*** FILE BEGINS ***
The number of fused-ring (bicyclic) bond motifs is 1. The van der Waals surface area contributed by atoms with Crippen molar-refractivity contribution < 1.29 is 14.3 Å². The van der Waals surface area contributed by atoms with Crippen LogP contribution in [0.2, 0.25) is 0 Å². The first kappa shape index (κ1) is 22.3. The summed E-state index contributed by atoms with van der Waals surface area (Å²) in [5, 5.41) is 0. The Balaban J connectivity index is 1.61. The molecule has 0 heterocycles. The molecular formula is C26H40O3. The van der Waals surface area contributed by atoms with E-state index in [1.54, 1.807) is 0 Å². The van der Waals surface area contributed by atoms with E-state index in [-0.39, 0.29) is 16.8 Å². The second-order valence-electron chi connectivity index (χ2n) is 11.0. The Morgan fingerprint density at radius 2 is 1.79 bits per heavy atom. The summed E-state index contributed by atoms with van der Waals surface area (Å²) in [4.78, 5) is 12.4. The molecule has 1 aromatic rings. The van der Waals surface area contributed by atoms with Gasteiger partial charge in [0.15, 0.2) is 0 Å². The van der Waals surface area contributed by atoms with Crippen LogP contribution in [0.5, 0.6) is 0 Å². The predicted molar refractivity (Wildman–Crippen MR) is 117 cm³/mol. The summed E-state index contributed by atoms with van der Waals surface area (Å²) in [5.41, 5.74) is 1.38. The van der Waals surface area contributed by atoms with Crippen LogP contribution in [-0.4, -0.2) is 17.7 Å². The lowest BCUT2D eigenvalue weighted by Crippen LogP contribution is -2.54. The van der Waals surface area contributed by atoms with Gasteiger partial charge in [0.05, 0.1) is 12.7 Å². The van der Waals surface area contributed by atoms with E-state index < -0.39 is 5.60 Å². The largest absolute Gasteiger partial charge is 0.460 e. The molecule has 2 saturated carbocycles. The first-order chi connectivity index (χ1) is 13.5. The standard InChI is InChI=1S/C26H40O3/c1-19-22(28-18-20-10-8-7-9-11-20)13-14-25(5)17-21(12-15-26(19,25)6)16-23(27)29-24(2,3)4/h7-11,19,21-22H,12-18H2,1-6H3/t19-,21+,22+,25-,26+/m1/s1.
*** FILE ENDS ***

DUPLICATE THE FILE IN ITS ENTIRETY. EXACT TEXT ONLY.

The number of fused-ring (bicyclic) bond motifs is 1. The van der Waals surface area contributed by atoms with Crippen molar-refractivity contribution < 1.29 is 14.3 Å². The van der Waals surface area contributed by atoms with Crippen LogP contribution in [0.2, 0.25) is 0 Å². The first kappa shape index (κ1) is 22.3. The summed E-state index contributed by atoms with van der Waals surface area (Å²) in [5, 5.41) is 0. The Balaban J connectivity index is 1.61. The molecule has 0 heterocycles. The molecular formula is C26H40O3. The van der Waals surface area contributed by atoms with E-state index in [1.54, 1.807) is 0 Å². The van der Waals surface area contributed by atoms with E-state index in [-0.39, 0.29) is 16.8 Å². The second-order valence-electron chi connectivity index (χ2n) is 11.0. The Morgan fingerprint density at radius 2 is 1.79 bits per heavy atom. The summed E-state index contributed by atoms with van der Waals surface area (Å²) in [4.78, 5) is 12.4. The molecule has 1 aromatic rings. The van der Waals surface area contributed by atoms with Gasteiger partial charge in [0.15, 0.2) is 0 Å². The van der Waals surface area contributed by atoms with Crippen LogP contribution in [0.5, 0.6) is 0 Å². The predicted molar refractivity (Wildman–Crippen MR) is 117 cm³/mol. The summed E-state index contributed by atoms with van der Waals surface area (Å²) in [5.41, 5.74) is 1.38. The van der Waals surface area contributed by atoms with Crippen LogP contribution in [-0.4, -0.2) is 17.7 Å². The lowest BCUT2D eigenvalue weighted by Crippen LogP contribution is -2.54. The van der Waals surface area contributed by atoms with Gasteiger partial charge in [0.05, 0.1) is 12.7 Å². The van der Waals surface area contributed by atoms with E-state index < -0.39 is 5.60 Å². The largest absolute Gasteiger partial charge is 0.460 e. The molecule has 2 saturated carbocycles. The first-order chi connectivity index (χ1) is 13.5. The standard InChI is InChI=1S/C26H40O3/c1-19-22(28-18-20-10-8-7-9-11-20)13-14-25(5)17-21(12-15-26(19,25)6)16-23(27)29-24(2,3)4/h7-11,19,21-22H,12-18H2,1-6H3/t19-,21+,22+,25-,26+/m1/s1.